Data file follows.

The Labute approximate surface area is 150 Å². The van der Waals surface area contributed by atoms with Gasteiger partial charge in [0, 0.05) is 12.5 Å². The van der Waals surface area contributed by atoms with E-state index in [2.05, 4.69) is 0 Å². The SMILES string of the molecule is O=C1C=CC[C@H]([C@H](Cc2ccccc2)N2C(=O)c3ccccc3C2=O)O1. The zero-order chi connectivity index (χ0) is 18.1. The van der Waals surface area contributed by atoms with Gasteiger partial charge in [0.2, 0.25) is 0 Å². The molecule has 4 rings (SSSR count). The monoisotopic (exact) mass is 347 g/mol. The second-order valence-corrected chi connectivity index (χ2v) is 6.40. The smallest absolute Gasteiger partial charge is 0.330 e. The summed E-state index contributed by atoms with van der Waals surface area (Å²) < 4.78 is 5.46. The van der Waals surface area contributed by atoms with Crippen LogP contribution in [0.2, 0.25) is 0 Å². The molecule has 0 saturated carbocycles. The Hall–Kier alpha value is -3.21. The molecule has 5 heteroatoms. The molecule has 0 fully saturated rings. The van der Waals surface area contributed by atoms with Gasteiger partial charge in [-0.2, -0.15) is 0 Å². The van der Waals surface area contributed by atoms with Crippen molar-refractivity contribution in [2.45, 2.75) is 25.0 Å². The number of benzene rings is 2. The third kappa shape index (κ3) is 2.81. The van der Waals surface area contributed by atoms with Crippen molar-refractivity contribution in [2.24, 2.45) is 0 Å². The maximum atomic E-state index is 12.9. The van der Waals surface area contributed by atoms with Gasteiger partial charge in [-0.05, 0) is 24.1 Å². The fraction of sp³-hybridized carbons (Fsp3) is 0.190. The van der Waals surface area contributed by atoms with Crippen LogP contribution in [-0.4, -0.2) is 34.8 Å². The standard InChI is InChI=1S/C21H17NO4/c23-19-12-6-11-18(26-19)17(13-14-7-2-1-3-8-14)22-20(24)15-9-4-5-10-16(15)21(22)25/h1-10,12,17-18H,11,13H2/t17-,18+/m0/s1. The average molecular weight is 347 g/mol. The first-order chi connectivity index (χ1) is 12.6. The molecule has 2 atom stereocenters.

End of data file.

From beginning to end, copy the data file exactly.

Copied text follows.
The Labute approximate surface area is 150 Å². The van der Waals surface area contributed by atoms with Gasteiger partial charge in [0, 0.05) is 12.5 Å². The van der Waals surface area contributed by atoms with E-state index in [2.05, 4.69) is 0 Å². The SMILES string of the molecule is O=C1C=CC[C@H]([C@H](Cc2ccccc2)N2C(=O)c3ccccc3C2=O)O1. The zero-order chi connectivity index (χ0) is 18.1. The van der Waals surface area contributed by atoms with Gasteiger partial charge in [0.2, 0.25) is 0 Å². The molecule has 4 rings (SSSR count). The monoisotopic (exact) mass is 347 g/mol. The second-order valence-corrected chi connectivity index (χ2v) is 6.40. The smallest absolute Gasteiger partial charge is 0.330 e. The summed E-state index contributed by atoms with van der Waals surface area (Å²) < 4.78 is 5.46. The van der Waals surface area contributed by atoms with Crippen LogP contribution in [0.2, 0.25) is 0 Å². The molecule has 0 saturated carbocycles. The Hall–Kier alpha value is -3.21. The molecule has 5 heteroatoms. The molecule has 0 fully saturated rings. The van der Waals surface area contributed by atoms with Gasteiger partial charge in [-0.2, -0.15) is 0 Å². The van der Waals surface area contributed by atoms with Crippen molar-refractivity contribution in [2.45, 2.75) is 25.0 Å². The number of benzene rings is 2. The third kappa shape index (κ3) is 2.81. The van der Waals surface area contributed by atoms with Crippen molar-refractivity contribution in [2.24, 2.45) is 0 Å². The maximum atomic E-state index is 12.9. The van der Waals surface area contributed by atoms with Gasteiger partial charge in [-0.05, 0) is 24.1 Å². The fraction of sp³-hybridized carbons (Fsp3) is 0.190. The van der Waals surface area contributed by atoms with Crippen LogP contribution in [-0.4, -0.2) is 34.8 Å². The standard InChI is InChI=1S/C21H17NO4/c23-19-12-6-11-18(26-19)17(13-14-7-2-1-3-8-14)22-20(24)15-9-4-5-10-16(15)21(22)25/h1-10,12,17-18H,11,13H2/t17-,18+/m0/s1. The average molecular weight is 347 g/mol. The first-order chi connectivity index (χ1) is 12.6. The molecule has 2 atom stereocenters.